Hockey is a what have you done for me lately business. More so today than it has ever been. It’s why Carey Price is mere months removed from signing a record-breaking contract for a goalie, only a year removed from missing the better part of a season with a serious knee injury.

That being the reality, had the NHL been participating in these Olympics, would the best option in goal for Canada really be Carey Price, who apart from suffering through bouts of chronic fatigue early in the year, is playing far below the elite level hockey fans have come to expect from him? – (Can’t imagine an Olympic workload, added to the rigours of a regular season, would help with the exhaustion issues)

Team Canada is flush with talent in best-on-best scenarios. They would likely still contend with a shaky Carey Price.

And putting your eggs in Price’s basket is an easily defendable decision…

…though I’d argue the contrary.

A Flower Blooms in the Desert

Thanks to the emergence of Matt Murray, the Vegas Golden Knights received their main building block in the form of Marc-Andre Fleury. A three-time Cup winner, Fleury, despite the haters, has been an upper-tier quasi-elite goaltender for the better part of his career.

I’ll spare you all the details around the Knights’ unprecedented start. Seemingly breaking league expansion records on the daily, hockey in Vegas has gotten off to the perfect start. And despite his season being interrupted by a concussion, Marc-Andre Fleury has been as golden as they come.

First off, here are the same goalie metrics from above, this time with Fleury’s 2017-18 ranking among goalies with at least 15 starts:

  • GAA – 1st
  • Even-Strength SV% – 1st
  • PK SV% – 2nd
  • Goals Against* – 1st

*only 16 starts

Marc-Andre Fleury James Neal Golden Knights
Vegas Golden Knights goalie Marc-Andre Fleury and left wing James Neal celebrate a win. (Jerome Miron-USA TODAY Sports)

Marc-Andre Fleury, not Carey Price, has looked like the crème de la crème in goal – sorry Lightning fans, Vasilevskiy has been phenomenal, don’t get me wrong.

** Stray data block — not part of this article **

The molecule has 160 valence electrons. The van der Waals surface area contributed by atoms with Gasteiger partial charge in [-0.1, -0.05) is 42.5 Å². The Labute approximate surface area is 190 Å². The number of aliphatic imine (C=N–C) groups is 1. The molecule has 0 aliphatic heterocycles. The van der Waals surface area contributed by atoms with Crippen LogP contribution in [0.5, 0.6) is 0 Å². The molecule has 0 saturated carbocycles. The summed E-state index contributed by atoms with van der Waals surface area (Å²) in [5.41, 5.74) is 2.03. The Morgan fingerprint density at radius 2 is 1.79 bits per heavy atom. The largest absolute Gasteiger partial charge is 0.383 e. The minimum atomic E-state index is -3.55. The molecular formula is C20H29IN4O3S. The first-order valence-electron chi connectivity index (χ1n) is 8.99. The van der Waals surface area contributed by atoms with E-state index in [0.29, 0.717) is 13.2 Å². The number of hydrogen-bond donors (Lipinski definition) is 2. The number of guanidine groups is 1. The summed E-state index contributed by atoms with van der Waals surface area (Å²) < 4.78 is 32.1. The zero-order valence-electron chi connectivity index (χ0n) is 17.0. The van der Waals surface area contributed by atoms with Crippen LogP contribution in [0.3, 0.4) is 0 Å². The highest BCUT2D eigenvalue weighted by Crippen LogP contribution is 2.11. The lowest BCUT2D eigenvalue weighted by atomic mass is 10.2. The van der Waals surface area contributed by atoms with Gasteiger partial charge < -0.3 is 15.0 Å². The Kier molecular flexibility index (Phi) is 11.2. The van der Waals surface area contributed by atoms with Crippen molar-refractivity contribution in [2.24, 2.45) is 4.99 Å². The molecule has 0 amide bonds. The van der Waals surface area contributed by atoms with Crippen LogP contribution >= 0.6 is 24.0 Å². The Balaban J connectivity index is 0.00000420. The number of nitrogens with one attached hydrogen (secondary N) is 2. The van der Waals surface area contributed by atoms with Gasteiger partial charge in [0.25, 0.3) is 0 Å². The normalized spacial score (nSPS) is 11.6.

Since returning from a two-month absence, ‘The Flower’ has played his way atop the goaltending precipice. A small sample size being the only applicable caveat, nothing else can be used against him in a debate that unfortunately will never see winners and losers crowned…after all, YOU play to WIN the game.

Fleury, in 967 minutes, has produced one ‘Really Bad Start’ (a metric highlighting games where goalies finish with a SV% below 85). On the other side of things, Price, playing roughly double the minutes of Fleury, has six.

*Checking math* – yup doesn’t add up.

Against Western Conference opponents this season, Price has a .876 SV% to go along with a GAA exceeding 4.00 (4.06). Fleury, playing for a Western Conference team for the first time in his career, has played home conference teams extremely tough – .954 SV% and a 1.49 GAA. He’s even outperformed Price against Eastern Conference opposition.

Examining the rest of this season’s numbers will tell the same story. Fleury has been overwhelmingly superior to Price across the board. It’s the undeniable truth, though provided the opportunity, the powers that be would almost surely have turned a blind eye to it all.

Despite current and relevant data indicating the availability of a more deserving option, a shaky (and tired) Carey Price would get the nod in South Korea.

It would be an opportunity earned by reputation rather than recent results and performance.

All the while, Marc-Andre Fleury has flourished in the unlikeliest of scenarios and for the moment, holds the distinct title of Best Goalie on the Planet.

And those continuing to point the finger at the lack of talent around Price, just remember…

…Fleury is doing this behind an expansion team.